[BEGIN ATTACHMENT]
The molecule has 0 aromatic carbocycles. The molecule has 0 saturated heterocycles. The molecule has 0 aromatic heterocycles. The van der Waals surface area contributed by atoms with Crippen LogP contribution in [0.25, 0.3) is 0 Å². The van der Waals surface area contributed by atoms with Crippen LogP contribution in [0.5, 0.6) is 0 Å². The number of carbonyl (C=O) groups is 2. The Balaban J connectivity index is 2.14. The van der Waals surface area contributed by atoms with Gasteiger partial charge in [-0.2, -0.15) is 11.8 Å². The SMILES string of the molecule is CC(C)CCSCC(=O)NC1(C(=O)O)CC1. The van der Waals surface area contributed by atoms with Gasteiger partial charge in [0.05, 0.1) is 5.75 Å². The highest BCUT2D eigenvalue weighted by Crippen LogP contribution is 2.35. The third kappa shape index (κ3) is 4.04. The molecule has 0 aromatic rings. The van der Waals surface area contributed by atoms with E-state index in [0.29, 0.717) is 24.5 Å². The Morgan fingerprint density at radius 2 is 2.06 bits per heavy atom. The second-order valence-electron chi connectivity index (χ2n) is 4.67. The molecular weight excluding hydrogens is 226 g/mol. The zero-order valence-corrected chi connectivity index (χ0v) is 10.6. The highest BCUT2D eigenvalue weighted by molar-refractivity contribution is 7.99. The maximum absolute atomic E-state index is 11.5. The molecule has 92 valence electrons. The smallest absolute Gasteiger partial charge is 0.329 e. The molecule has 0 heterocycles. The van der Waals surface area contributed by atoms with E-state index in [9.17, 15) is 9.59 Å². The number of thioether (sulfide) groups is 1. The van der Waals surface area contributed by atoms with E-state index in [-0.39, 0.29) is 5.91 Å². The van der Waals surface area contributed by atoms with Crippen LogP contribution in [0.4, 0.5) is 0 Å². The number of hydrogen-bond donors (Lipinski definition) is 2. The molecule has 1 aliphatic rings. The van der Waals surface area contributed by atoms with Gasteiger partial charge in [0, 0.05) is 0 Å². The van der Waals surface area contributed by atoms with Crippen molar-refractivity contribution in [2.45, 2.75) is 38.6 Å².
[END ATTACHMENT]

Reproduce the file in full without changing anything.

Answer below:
The molecule has 0 aromatic carbocycles. The molecule has 0 saturated heterocycles. The molecule has 0 aromatic heterocycles. The van der Waals surface area contributed by atoms with Crippen LogP contribution in [0.25, 0.3) is 0 Å². The van der Waals surface area contributed by atoms with Crippen LogP contribution in [0.5, 0.6) is 0 Å². The number of carbonyl (C=O) groups is 2. The Balaban J connectivity index is 2.14. The van der Waals surface area contributed by atoms with Gasteiger partial charge in [-0.2, -0.15) is 11.8 Å². The SMILES string of the molecule is CC(C)CCSCC(=O)NC1(C(=O)O)CC1. The van der Waals surface area contributed by atoms with Gasteiger partial charge in [0.05, 0.1) is 5.75 Å². The highest BCUT2D eigenvalue weighted by Crippen LogP contribution is 2.35. The third kappa shape index (κ3) is 4.04. The molecule has 0 aromatic rings. The van der Waals surface area contributed by atoms with E-state index in [0.29, 0.717) is 24.5 Å². The Morgan fingerprint density at radius 2 is 2.06 bits per heavy atom. The second-order valence-electron chi connectivity index (χ2n) is 4.67. The molecular weight excluding hydrogens is 226 g/mol. The zero-order valence-corrected chi connectivity index (χ0v) is 10.6. The highest BCUT2D eigenvalue weighted by molar-refractivity contribution is 7.99. The maximum absolute atomic E-state index is 11.5. The molecule has 92 valence electrons. The smallest absolute Gasteiger partial charge is 0.329 e. The molecule has 0 heterocycles. The van der Waals surface area contributed by atoms with E-state index in [9.17, 15) is 9.59 Å². The number of thioether (sulfide) groups is 1. The van der Waals surface area contributed by atoms with E-state index in [-0.39, 0.29) is 5.91 Å². The van der Waals surface area contributed by atoms with Crippen LogP contribution in [0.4, 0.5) is 0 Å². The number of hydrogen-bond donors (Lipinski definition) is 2. The molecule has 1 aliphatic rings. The van der Waals surface area contributed by atoms with Gasteiger partial charge in [0, 0.05) is 0 Å². The van der Waals surface area contributed by atoms with Crippen molar-refractivity contribution in [2.45, 2.75) is 38.6 Å².